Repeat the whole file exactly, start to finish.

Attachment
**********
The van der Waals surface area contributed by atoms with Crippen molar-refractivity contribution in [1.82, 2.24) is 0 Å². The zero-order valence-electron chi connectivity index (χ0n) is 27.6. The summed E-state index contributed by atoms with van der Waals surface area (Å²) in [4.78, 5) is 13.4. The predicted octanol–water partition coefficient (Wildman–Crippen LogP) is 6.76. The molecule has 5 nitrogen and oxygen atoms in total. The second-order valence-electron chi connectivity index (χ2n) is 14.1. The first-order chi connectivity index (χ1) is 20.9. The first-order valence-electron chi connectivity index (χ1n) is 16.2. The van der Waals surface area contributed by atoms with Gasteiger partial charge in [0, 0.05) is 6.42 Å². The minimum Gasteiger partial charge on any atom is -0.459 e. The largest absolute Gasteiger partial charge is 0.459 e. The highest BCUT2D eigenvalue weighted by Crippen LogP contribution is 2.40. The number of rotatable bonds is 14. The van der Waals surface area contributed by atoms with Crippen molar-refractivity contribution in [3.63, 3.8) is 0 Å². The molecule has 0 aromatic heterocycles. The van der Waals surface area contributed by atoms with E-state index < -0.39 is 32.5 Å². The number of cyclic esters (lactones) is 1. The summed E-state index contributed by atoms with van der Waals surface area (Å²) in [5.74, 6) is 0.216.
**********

The van der Waals surface area contributed by atoms with Crippen molar-refractivity contribution in [1.82, 2.24) is 0 Å². The zero-order valence-electron chi connectivity index (χ0n) is 27.6. The summed E-state index contributed by atoms with van der Waals surface area (Å²) in [4.78, 5) is 13.4. The predicted octanol–water partition coefficient (Wildman–Crippen LogP) is 6.76. The molecule has 5 nitrogen and oxygen atoms in total. The second-order valence-electron chi connectivity index (χ2n) is 14.1. The first-order chi connectivity index (χ1) is 20.9. The first-order valence-electron chi connectivity index (χ1n) is 16.2. The van der Waals surface area contributed by atoms with Gasteiger partial charge in [0, 0.05) is 6.42 Å². The minimum Gasteiger partial charge on any atom is -0.459 e. The largest absolute Gasteiger partial charge is 0.459 e. The highest BCUT2D eigenvalue weighted by Crippen LogP contribution is 2.40. The number of rotatable bonds is 14. The van der Waals surface area contributed by atoms with Crippen molar-refractivity contribution in [3.63, 3.8) is 0 Å². The molecule has 0 aromatic heterocycles. The van der Waals surface area contributed by atoms with E-state index < -0.39 is 32.5 Å². The number of cyclic esters (lactones) is 1. The summed E-state index contributed by atoms with van der Waals surface area (Å²) in [5.74, 6) is 0.216.